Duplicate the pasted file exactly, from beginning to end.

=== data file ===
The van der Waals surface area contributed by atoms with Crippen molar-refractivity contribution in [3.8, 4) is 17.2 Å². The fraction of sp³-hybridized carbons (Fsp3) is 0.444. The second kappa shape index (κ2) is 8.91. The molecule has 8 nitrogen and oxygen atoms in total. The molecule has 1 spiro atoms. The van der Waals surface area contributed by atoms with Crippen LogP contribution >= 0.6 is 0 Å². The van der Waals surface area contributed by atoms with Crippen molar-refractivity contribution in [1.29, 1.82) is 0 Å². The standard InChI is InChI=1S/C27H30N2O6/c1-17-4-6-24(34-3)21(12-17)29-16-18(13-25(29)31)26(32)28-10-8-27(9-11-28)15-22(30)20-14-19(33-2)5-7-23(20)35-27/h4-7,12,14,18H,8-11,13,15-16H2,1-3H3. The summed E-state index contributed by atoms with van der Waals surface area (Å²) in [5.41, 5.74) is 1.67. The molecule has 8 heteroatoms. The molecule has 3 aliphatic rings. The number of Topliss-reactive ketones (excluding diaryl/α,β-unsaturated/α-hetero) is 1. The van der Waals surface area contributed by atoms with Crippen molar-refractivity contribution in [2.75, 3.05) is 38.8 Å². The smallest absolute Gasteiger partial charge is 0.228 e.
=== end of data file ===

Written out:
The van der Waals surface area contributed by atoms with Crippen molar-refractivity contribution in [3.8, 4) is 17.2 Å². The fraction of sp³-hybridized carbons (Fsp3) is 0.444. The second kappa shape index (κ2) is 8.91. The molecule has 8 nitrogen and oxygen atoms in total. The molecule has 1 spiro atoms. The van der Waals surface area contributed by atoms with Crippen LogP contribution >= 0.6 is 0 Å². The van der Waals surface area contributed by atoms with Crippen molar-refractivity contribution in [1.29, 1.82) is 0 Å². The standard InChI is InChI=1S/C27H30N2O6/c1-17-4-6-24(34-3)21(12-17)29-16-18(13-25(29)31)26(32)28-10-8-27(9-11-28)15-22(30)20-14-19(33-2)5-7-23(20)35-27/h4-7,12,14,18H,8-11,13,15-16H2,1-3H3. The summed E-state index contributed by atoms with van der Waals surface area (Å²) in [5.41, 5.74) is 1.67. The molecule has 8 heteroatoms. The molecule has 3 aliphatic rings. The number of Topliss-reactive ketones (excluding diaryl/α,β-unsaturated/α-hetero) is 1. The van der Waals surface area contributed by atoms with Crippen molar-refractivity contribution in [2.75, 3.05) is 38.8 Å². The smallest absolute Gasteiger partial charge is 0.228 e.